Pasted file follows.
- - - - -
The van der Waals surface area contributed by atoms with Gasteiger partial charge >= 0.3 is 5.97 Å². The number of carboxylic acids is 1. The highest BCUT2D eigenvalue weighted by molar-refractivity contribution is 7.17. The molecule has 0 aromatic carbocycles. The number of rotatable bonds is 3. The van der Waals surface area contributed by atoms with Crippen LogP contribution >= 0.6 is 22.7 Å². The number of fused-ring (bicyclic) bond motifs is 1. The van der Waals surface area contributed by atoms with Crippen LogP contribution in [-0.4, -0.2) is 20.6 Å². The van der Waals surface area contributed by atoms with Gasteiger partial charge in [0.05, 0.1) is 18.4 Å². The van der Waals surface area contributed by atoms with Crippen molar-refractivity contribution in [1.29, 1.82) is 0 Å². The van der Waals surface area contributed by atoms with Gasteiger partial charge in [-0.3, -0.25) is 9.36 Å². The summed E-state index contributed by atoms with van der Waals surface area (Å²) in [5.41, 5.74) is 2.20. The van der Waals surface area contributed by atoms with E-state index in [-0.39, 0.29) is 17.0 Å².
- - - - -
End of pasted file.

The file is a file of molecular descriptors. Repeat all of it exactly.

The van der Waals surface area contributed by atoms with Gasteiger partial charge >= 0.3 is 5.97 Å². The number of carboxylic acids is 1. The highest BCUT2D eigenvalue weighted by molar-refractivity contribution is 7.17. The molecule has 0 aromatic carbocycles. The number of rotatable bonds is 3. The van der Waals surface area contributed by atoms with Crippen LogP contribution >= 0.6 is 22.7 Å². The number of fused-ring (bicyclic) bond motifs is 1. The van der Waals surface area contributed by atoms with Crippen LogP contribution in [-0.4, -0.2) is 20.6 Å². The van der Waals surface area contributed by atoms with Gasteiger partial charge in [0.05, 0.1) is 18.4 Å². The van der Waals surface area contributed by atoms with Crippen molar-refractivity contribution in [1.29, 1.82) is 0 Å². The van der Waals surface area contributed by atoms with Gasteiger partial charge in [-0.3, -0.25) is 9.36 Å². The summed E-state index contributed by atoms with van der Waals surface area (Å²) in [5.41, 5.74) is 2.20. The van der Waals surface area contributed by atoms with E-state index in [-0.39, 0.29) is 17.0 Å².